Emilien de Nieuwerkerke
(Paris, 1811 - Gattaiola, 1892)

Equestrian monument of William of Orange

Bronze, dark brown patina, signed on the pedestal
38x36,5x18,5 cm

Prince William I of Orange (Dillenburg 1533 - Delft 1584) was a prominent figure in the Dutch War of Independence against Spain (the Eighty Years' War).


The sculpture was commissioned by William II of the Netherlands and created by the French sculptor Alfred Èmilien O'Hara Comte de Nieuwerkerke in 1845. It was initially exhibited in Paris before being transported by sea to The Hague, where it is still located in front of the Noordeinde Palace.


Alfred Èmilien O'Hara, both a sculptor and a high society figure, held prestigious positions in the government, including the Louvre directorship during the Second Empire. He was as well a collector, and some of his treasures became part of Sir Richard Wallace's collection. During his travels in Italy, he met the sculptor Carlo Marochetti, who was working on the equestrian monument dedicated to Emmanuel Philibert of Savoy (completed in 1838), situated in Piazza San Carlo in Turin. The similarities between that equestrian monument and the one presented here are evident.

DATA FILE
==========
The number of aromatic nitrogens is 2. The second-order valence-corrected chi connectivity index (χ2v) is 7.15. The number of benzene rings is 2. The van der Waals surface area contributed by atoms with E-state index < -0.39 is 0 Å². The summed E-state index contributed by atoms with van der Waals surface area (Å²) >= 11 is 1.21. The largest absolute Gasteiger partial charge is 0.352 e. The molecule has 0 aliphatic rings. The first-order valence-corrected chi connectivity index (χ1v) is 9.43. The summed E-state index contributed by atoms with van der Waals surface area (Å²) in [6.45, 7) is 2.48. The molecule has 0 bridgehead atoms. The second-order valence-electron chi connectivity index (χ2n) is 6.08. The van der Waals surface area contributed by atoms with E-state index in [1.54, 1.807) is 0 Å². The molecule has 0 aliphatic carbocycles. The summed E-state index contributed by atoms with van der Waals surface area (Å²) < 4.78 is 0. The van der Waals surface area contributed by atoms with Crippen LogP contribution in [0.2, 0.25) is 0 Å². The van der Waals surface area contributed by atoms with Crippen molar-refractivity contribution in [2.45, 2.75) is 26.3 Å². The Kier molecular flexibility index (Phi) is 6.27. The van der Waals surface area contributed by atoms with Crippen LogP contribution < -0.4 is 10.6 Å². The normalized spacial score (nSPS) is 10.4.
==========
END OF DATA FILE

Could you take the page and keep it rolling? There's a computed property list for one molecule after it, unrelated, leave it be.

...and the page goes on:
Reduced bronze versions were created from the monumental casting, and this is one of the surviving examples, bearing the artist's signature on the base.


It is a fine 19th-century casting. Noteworthy are the quality of the armor and the detailed rendering of the horse, which present an extremely realistic and intricate craftsmanship.


While drawing inspiration from Renaissance models of Giambologna and his school, de Nieuwerkerke created a highly impactful and original work, which can be seen even in the reduced bronze version presented here.


€ 3.500,00 / 4.500,00
€ 2.000,00
Starting price
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Palazzo Caetani Lovatelli, tue 19 September 2023
SINGLE SESSION 19/09/2023 Hours 16:00